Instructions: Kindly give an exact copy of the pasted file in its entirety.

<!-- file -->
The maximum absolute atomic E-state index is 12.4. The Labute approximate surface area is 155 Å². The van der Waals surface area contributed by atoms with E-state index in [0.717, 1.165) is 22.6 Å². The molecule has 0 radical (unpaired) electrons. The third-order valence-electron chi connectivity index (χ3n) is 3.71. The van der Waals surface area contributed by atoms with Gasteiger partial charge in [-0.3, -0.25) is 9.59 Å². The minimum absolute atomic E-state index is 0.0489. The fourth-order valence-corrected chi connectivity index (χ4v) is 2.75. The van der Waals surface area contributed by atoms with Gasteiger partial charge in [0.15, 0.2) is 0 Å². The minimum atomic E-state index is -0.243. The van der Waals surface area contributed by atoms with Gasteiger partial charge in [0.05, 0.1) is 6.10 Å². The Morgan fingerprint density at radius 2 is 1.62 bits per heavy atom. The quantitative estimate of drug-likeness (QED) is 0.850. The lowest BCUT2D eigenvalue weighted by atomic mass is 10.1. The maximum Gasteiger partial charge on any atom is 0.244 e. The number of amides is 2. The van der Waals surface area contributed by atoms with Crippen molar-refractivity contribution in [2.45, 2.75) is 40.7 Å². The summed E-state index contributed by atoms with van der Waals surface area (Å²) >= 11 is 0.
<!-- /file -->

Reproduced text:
The maximum absolute atomic E-state index is 12.4. The Labute approximate surface area is 155 Å². The van der Waals surface area contributed by atoms with E-state index in [0.717, 1.165) is 22.6 Å². The molecule has 0 radical (unpaired) electrons. The third-order valence-electron chi connectivity index (χ3n) is 3.71. The van der Waals surface area contributed by atoms with Gasteiger partial charge in [-0.3, -0.25) is 9.59 Å². The minimum absolute atomic E-state index is 0.0489. The fourth-order valence-corrected chi connectivity index (χ4v) is 2.75. The van der Waals surface area contributed by atoms with Gasteiger partial charge in [0.15, 0.2) is 0 Å². The minimum atomic E-state index is -0.243. The van der Waals surface area contributed by atoms with Gasteiger partial charge in [0.05, 0.1) is 6.10 Å². The Morgan fingerprint density at radius 2 is 1.62 bits per heavy atom. The quantitative estimate of drug-likeness (QED) is 0.850. The lowest BCUT2D eigenvalue weighted by atomic mass is 10.1. The maximum Gasteiger partial charge on any atom is 0.244 e. The number of amides is 2. The van der Waals surface area contributed by atoms with Crippen molar-refractivity contribution in [2.45, 2.75) is 40.7 Å². The summed E-state index contributed by atoms with van der Waals surface area (Å²) >= 11 is 0.